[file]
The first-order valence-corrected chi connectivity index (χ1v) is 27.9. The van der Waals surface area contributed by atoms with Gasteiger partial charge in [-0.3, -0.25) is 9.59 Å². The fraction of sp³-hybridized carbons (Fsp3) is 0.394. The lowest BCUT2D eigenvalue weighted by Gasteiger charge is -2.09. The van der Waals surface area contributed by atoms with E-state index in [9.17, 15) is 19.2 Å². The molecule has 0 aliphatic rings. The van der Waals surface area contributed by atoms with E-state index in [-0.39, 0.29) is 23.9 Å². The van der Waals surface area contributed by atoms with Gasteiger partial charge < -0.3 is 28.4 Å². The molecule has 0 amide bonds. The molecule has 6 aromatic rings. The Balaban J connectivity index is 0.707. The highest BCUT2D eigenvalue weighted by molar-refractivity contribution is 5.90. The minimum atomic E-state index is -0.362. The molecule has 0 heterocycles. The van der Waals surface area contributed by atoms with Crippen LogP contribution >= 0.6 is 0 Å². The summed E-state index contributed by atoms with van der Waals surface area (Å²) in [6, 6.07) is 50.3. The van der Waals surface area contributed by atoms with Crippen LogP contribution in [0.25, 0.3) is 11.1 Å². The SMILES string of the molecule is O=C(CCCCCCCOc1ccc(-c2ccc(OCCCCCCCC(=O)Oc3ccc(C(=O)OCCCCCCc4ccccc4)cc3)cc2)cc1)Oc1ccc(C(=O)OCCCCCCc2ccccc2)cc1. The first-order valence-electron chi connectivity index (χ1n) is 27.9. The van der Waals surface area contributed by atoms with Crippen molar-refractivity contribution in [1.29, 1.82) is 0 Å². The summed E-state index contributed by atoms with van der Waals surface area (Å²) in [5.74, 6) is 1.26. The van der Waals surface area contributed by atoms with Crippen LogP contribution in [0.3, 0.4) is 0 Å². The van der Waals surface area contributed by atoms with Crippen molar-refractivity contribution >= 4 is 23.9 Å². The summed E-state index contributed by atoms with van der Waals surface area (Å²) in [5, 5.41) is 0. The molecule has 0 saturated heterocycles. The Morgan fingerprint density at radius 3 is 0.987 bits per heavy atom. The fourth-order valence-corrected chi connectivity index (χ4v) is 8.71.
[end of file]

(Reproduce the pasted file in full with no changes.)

The first-order valence-corrected chi connectivity index (χ1v) is 27.9. The van der Waals surface area contributed by atoms with Gasteiger partial charge in [-0.3, -0.25) is 9.59 Å². The fraction of sp³-hybridized carbons (Fsp3) is 0.394. The lowest BCUT2D eigenvalue weighted by Gasteiger charge is -2.09. The van der Waals surface area contributed by atoms with E-state index in [9.17, 15) is 19.2 Å². The molecule has 0 aliphatic rings. The van der Waals surface area contributed by atoms with E-state index in [-0.39, 0.29) is 23.9 Å². The van der Waals surface area contributed by atoms with Gasteiger partial charge < -0.3 is 28.4 Å². The molecule has 0 amide bonds. The molecule has 6 aromatic rings. The Balaban J connectivity index is 0.707. The highest BCUT2D eigenvalue weighted by molar-refractivity contribution is 5.90. The minimum atomic E-state index is -0.362. The molecule has 0 heterocycles. The van der Waals surface area contributed by atoms with Crippen LogP contribution >= 0.6 is 0 Å². The summed E-state index contributed by atoms with van der Waals surface area (Å²) in [6, 6.07) is 50.3. The van der Waals surface area contributed by atoms with Crippen LogP contribution in [0.25, 0.3) is 11.1 Å². The SMILES string of the molecule is O=C(CCCCCCCOc1ccc(-c2ccc(OCCCCCCCC(=O)Oc3ccc(C(=O)OCCCCCCc4ccccc4)cc3)cc2)cc1)Oc1ccc(C(=O)OCCCCCCc2ccccc2)cc1. The first-order valence-electron chi connectivity index (χ1n) is 27.9. The van der Waals surface area contributed by atoms with Crippen molar-refractivity contribution in [1.29, 1.82) is 0 Å². The summed E-state index contributed by atoms with van der Waals surface area (Å²) in [5.74, 6) is 1.26. The van der Waals surface area contributed by atoms with Crippen LogP contribution in [0.3, 0.4) is 0 Å². The van der Waals surface area contributed by atoms with Crippen molar-refractivity contribution >= 4 is 23.9 Å². The summed E-state index contributed by atoms with van der Waals surface area (Å²) in [5, 5.41) is 0. The molecule has 0 saturated heterocycles. The Morgan fingerprint density at radius 3 is 0.987 bits per heavy atom. The fourth-order valence-corrected chi connectivity index (χ4v) is 8.71.